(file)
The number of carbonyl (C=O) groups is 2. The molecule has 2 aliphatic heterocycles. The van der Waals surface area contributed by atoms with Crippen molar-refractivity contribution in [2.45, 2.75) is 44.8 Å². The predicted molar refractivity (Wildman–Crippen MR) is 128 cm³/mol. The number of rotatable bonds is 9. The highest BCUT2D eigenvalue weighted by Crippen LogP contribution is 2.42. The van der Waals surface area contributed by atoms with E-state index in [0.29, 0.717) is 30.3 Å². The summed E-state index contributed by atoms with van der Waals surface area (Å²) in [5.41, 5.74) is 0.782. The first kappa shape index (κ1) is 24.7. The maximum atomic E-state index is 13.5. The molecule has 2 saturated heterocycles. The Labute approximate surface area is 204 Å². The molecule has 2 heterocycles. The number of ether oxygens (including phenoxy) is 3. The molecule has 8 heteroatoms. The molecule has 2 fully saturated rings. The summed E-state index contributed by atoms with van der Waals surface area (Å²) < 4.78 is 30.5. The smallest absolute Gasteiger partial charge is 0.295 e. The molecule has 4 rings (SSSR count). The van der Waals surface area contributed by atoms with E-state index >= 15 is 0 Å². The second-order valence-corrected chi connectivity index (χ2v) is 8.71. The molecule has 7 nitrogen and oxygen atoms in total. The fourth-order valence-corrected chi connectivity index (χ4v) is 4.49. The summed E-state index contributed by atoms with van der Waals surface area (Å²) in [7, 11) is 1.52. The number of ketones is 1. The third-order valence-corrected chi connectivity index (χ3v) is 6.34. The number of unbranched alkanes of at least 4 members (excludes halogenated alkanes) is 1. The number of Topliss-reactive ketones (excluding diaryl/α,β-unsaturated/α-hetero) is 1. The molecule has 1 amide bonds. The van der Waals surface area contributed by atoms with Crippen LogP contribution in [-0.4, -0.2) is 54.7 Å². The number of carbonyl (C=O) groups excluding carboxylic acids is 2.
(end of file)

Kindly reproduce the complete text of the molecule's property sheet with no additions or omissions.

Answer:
The number of carbonyl (C=O) groups is 2. The molecule has 2 aliphatic heterocycles. The van der Waals surface area contributed by atoms with Crippen molar-refractivity contribution in [2.45, 2.75) is 44.8 Å². The predicted molar refractivity (Wildman–Crippen MR) is 128 cm³/mol. The number of rotatable bonds is 9. The highest BCUT2D eigenvalue weighted by Crippen LogP contribution is 2.42. The van der Waals surface area contributed by atoms with E-state index in [0.29, 0.717) is 30.3 Å². The summed E-state index contributed by atoms with van der Waals surface area (Å²) in [5.41, 5.74) is 0.782. The first kappa shape index (κ1) is 24.7. The maximum atomic E-state index is 13.5. The molecule has 2 saturated heterocycles. The Labute approximate surface area is 204 Å². The molecule has 2 heterocycles. The number of ether oxygens (including phenoxy) is 3. The molecule has 8 heteroatoms. The molecule has 2 fully saturated rings. The summed E-state index contributed by atoms with van der Waals surface area (Å²) < 4.78 is 30.5. The smallest absolute Gasteiger partial charge is 0.295 e. The molecule has 4 rings (SSSR count). The van der Waals surface area contributed by atoms with E-state index >= 15 is 0 Å². The second-order valence-corrected chi connectivity index (χ2v) is 8.71. The molecule has 7 nitrogen and oxygen atoms in total. The fourth-order valence-corrected chi connectivity index (χ4v) is 4.49. The summed E-state index contributed by atoms with van der Waals surface area (Å²) in [7, 11) is 1.52. The number of ketones is 1. The third-order valence-corrected chi connectivity index (χ3v) is 6.34. The number of unbranched alkanes of at least 4 members (excludes halogenated alkanes) is 1. The number of Topliss-reactive ketones (excluding diaryl/α,β-unsaturated/α-hetero) is 1. The molecule has 1 amide bonds. The van der Waals surface area contributed by atoms with Crippen LogP contribution in [-0.4, -0.2) is 54.7 Å². The number of carbonyl (C=O) groups excluding carboxylic acids is 2.